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Andrew Waterson

Bridgeport, W.Va. is home to less than 10,000 people: but in this small town is a company that’s taken off in the last 40 years. Pratt and Whitney Engine Services repairs corporate and regional aircraft from all corners of the globe. Since opening the Bridgeport location in 1971, the company has evolved from mainly new engine manufacturing to focusing on engine overhaul and repair. The spot is ideal for servicing customers from five continents.

Pratt & Whitney

“We’re just off I-79,” said General Manager Andrew Waterston. “We don’t necessarily have to be close to our customers because they ship parts to us. But we are close to major transit hubs and airspace. We have access to a fly-in hangar. We fly our aircraft into the airport and repair the engines in the hangar.”

Waterston recently transferred to Bridgeport from the company’s headquarters in Canada, and was pleasantly surprised by the supportive environment in West Virginia.

“Government officials have been very accessible,” he said. “We can pick up the phone. It’s very easy. They’ll come out and work with us. I just find the accessibility to government officials is a very nice thing in this state. The ongoing communication and knowledge of our company from the state’s leaders is reassuring.”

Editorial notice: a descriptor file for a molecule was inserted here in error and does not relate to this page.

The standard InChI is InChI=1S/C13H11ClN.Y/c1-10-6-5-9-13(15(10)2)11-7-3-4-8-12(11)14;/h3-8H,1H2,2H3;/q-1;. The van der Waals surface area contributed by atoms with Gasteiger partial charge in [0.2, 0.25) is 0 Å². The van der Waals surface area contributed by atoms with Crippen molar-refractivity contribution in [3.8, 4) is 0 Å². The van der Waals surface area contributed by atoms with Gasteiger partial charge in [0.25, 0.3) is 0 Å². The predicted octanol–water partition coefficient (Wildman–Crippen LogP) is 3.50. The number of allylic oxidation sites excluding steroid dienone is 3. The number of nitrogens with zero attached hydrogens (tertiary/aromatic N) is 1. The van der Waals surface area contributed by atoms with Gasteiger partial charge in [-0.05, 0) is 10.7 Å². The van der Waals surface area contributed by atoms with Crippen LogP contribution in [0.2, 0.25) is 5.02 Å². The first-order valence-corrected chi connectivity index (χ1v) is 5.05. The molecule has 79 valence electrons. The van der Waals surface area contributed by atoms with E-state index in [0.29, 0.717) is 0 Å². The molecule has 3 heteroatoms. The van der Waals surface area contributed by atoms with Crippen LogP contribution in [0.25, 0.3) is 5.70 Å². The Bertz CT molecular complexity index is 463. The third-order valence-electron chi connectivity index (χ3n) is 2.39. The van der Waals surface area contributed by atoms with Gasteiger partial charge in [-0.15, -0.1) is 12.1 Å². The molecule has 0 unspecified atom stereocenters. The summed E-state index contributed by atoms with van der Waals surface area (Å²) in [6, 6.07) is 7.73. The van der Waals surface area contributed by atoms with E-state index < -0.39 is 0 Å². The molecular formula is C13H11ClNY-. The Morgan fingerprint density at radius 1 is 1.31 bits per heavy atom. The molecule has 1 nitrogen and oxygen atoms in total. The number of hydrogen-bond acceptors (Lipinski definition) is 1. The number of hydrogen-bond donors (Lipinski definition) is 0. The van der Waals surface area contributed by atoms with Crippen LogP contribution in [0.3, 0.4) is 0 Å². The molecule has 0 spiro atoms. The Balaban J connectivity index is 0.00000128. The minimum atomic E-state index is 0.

Waterston leads a dedicated workforce that has served Pratt and Whitney for many years, and their skill and experience is a competitive advantage.

“We’ve had a very low turnover rate. Our employees and technicians have a very high tenure. The aircraft engine industry is knowledge-based and highly skilled. Having a workforce that is very reliable and a very low turnover rate has helped us,” he said. “In this area we have access to employees that have come out of the tech schools, or who have worked in the aerospace industry or the military. We have a large portion of employees who have military backgrounds and training.”

West Virginia’s economic stability has also paid off for Pratt and Whitney. As the company transitioned from manufacturing to repair, there was new training involved. The company has used about $650,000 from the state for those purposes.

“The state is able to offer training programs for our employees because it’s in a financial position to do that, and we’ve taken advantage of those programs,” Waterston says. “Being in a stable environment also helps when it comes to keeping our employees happy. We all appreciate being in a growing area of West Virginia.” Waterston considers his company to be one of the state’s best-kept secrets.

“Look at what we do right here in Bridgeport,” he said. “We can compete worldwide with the workforce and facilities we have here. Pratt and Whitney has always been able to look ahead and redesign and prepare for the future. As the company’s vision unfolds, our West Virginia location will be able to support that. We’re looking forward to the future here.”

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